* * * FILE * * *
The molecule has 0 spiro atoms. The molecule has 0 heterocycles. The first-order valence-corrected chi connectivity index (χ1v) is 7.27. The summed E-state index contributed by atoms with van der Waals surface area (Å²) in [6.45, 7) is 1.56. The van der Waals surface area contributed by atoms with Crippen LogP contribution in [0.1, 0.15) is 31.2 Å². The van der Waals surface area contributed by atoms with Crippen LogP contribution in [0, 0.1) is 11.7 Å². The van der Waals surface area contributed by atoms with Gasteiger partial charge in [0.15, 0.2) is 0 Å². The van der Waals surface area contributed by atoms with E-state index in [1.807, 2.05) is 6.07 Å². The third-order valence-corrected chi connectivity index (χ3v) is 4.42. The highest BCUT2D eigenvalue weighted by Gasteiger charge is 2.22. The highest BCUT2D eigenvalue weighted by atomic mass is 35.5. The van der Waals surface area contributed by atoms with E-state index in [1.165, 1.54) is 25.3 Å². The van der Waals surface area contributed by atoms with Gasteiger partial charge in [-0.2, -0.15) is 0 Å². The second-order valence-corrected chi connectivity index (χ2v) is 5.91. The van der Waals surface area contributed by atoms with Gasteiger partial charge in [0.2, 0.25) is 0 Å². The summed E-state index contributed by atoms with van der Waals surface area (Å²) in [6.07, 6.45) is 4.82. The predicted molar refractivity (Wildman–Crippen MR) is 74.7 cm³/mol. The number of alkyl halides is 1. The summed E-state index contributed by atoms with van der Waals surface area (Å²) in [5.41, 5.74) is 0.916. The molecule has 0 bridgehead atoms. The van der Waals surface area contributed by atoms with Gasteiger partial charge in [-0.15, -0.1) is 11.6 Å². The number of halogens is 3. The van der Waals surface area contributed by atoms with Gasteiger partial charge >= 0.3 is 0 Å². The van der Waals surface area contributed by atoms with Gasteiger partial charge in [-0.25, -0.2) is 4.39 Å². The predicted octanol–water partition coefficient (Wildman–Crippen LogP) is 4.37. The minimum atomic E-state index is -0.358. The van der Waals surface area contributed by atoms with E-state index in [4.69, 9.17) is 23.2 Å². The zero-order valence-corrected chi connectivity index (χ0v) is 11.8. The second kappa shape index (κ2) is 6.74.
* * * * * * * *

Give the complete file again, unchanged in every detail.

The molecule has 0 spiro atoms. The molecule has 0 heterocycles. The first-order valence-corrected chi connectivity index (χ1v) is 7.27. The summed E-state index contributed by atoms with van der Waals surface area (Å²) in [6.45, 7) is 1.56. The van der Waals surface area contributed by atoms with Crippen LogP contribution in [0.1, 0.15) is 31.2 Å². The van der Waals surface area contributed by atoms with Crippen LogP contribution in [0, 0.1) is 11.7 Å². The van der Waals surface area contributed by atoms with Gasteiger partial charge in [0.15, 0.2) is 0 Å². The van der Waals surface area contributed by atoms with E-state index in [1.807, 2.05) is 6.07 Å². The third-order valence-corrected chi connectivity index (χ3v) is 4.42. The highest BCUT2D eigenvalue weighted by Gasteiger charge is 2.22. The highest BCUT2D eigenvalue weighted by atomic mass is 35.5. The van der Waals surface area contributed by atoms with E-state index in [1.165, 1.54) is 25.3 Å². The van der Waals surface area contributed by atoms with Gasteiger partial charge in [-0.2, -0.15) is 0 Å². The second-order valence-corrected chi connectivity index (χ2v) is 5.91. The van der Waals surface area contributed by atoms with Gasteiger partial charge in [0.2, 0.25) is 0 Å². The summed E-state index contributed by atoms with van der Waals surface area (Å²) in [6.07, 6.45) is 4.82. The predicted molar refractivity (Wildman–Crippen MR) is 74.7 cm³/mol. The number of alkyl halides is 1. The summed E-state index contributed by atoms with van der Waals surface area (Å²) in [5.41, 5.74) is 0.916. The molecule has 0 bridgehead atoms. The van der Waals surface area contributed by atoms with Gasteiger partial charge in [-0.15, -0.1) is 11.6 Å². The number of halogens is 3. The van der Waals surface area contributed by atoms with Gasteiger partial charge >= 0.3 is 0 Å². The van der Waals surface area contributed by atoms with Gasteiger partial charge in [-0.25, -0.2) is 4.39 Å². The predicted octanol–water partition coefficient (Wildman–Crippen LogP) is 4.37. The minimum atomic E-state index is -0.358. The van der Waals surface area contributed by atoms with E-state index in [4.69, 9.17) is 23.2 Å². The zero-order valence-corrected chi connectivity index (χ0v) is 11.8. The second kappa shape index (κ2) is 6.74.